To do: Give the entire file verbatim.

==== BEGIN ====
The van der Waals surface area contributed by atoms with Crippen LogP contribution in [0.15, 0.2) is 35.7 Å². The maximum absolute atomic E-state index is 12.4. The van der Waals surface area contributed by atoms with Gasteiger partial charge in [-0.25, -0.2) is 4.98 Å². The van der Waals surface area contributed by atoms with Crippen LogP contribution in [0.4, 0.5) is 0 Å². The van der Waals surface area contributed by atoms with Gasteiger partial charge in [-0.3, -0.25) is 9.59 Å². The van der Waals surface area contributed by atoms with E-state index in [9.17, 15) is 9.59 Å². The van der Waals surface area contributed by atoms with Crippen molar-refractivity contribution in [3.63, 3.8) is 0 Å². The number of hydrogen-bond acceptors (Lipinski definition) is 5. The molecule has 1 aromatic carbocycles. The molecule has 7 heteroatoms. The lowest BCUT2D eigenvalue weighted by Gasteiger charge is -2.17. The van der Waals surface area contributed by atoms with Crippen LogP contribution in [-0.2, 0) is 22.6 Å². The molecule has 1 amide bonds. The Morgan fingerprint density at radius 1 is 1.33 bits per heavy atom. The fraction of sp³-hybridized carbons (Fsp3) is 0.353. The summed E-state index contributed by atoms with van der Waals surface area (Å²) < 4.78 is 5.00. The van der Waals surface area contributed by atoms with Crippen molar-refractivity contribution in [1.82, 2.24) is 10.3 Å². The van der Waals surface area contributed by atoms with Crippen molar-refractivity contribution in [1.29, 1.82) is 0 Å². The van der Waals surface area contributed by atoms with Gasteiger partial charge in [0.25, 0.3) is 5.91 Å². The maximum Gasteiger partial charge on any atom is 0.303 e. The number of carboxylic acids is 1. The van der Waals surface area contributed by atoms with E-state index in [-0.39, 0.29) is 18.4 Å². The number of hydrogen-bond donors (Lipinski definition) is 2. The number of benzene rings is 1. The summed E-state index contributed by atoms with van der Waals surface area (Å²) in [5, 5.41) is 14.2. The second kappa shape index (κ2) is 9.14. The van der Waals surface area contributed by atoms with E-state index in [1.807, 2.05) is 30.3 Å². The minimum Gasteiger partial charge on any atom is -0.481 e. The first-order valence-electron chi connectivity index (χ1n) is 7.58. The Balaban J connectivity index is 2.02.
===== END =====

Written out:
The van der Waals surface area contributed by atoms with Crippen LogP contribution in [0.15, 0.2) is 35.7 Å². The maximum absolute atomic E-state index is 12.4. The van der Waals surface area contributed by atoms with Gasteiger partial charge in [-0.25, -0.2) is 4.98 Å². The van der Waals surface area contributed by atoms with Crippen LogP contribution in [0.4, 0.5) is 0 Å². The van der Waals surface area contributed by atoms with Gasteiger partial charge in [-0.3, -0.25) is 9.59 Å². The van der Waals surface area contributed by atoms with E-state index in [9.17, 15) is 9.59 Å². The van der Waals surface area contributed by atoms with Crippen molar-refractivity contribution in [3.63, 3.8) is 0 Å². The number of hydrogen-bond acceptors (Lipinski definition) is 5. The molecule has 1 aromatic carbocycles. The molecule has 7 heteroatoms. The lowest BCUT2D eigenvalue weighted by Gasteiger charge is -2.17. The van der Waals surface area contributed by atoms with Crippen LogP contribution in [-0.2, 0) is 22.6 Å². The molecule has 1 amide bonds. The Morgan fingerprint density at radius 1 is 1.33 bits per heavy atom. The fraction of sp³-hybridized carbons (Fsp3) is 0.353. The summed E-state index contributed by atoms with van der Waals surface area (Å²) < 4.78 is 5.00. The van der Waals surface area contributed by atoms with Crippen molar-refractivity contribution in [1.82, 2.24) is 10.3 Å². The van der Waals surface area contributed by atoms with Crippen molar-refractivity contribution in [1.29, 1.82) is 0 Å². The van der Waals surface area contributed by atoms with Gasteiger partial charge in [0.25, 0.3) is 5.91 Å². The maximum Gasteiger partial charge on any atom is 0.303 e. The number of carboxylic acids is 1. The van der Waals surface area contributed by atoms with E-state index in [-0.39, 0.29) is 18.4 Å². The number of hydrogen-bond donors (Lipinski definition) is 2. The number of benzene rings is 1. The summed E-state index contributed by atoms with van der Waals surface area (Å²) in [5, 5.41) is 14.2. The second kappa shape index (κ2) is 9.14. The van der Waals surface area contributed by atoms with E-state index in [1.807, 2.05) is 30.3 Å². The minimum Gasteiger partial charge on any atom is -0.481 e. The first-order valence-electron chi connectivity index (χ1n) is 7.58. The Balaban J connectivity index is 2.02.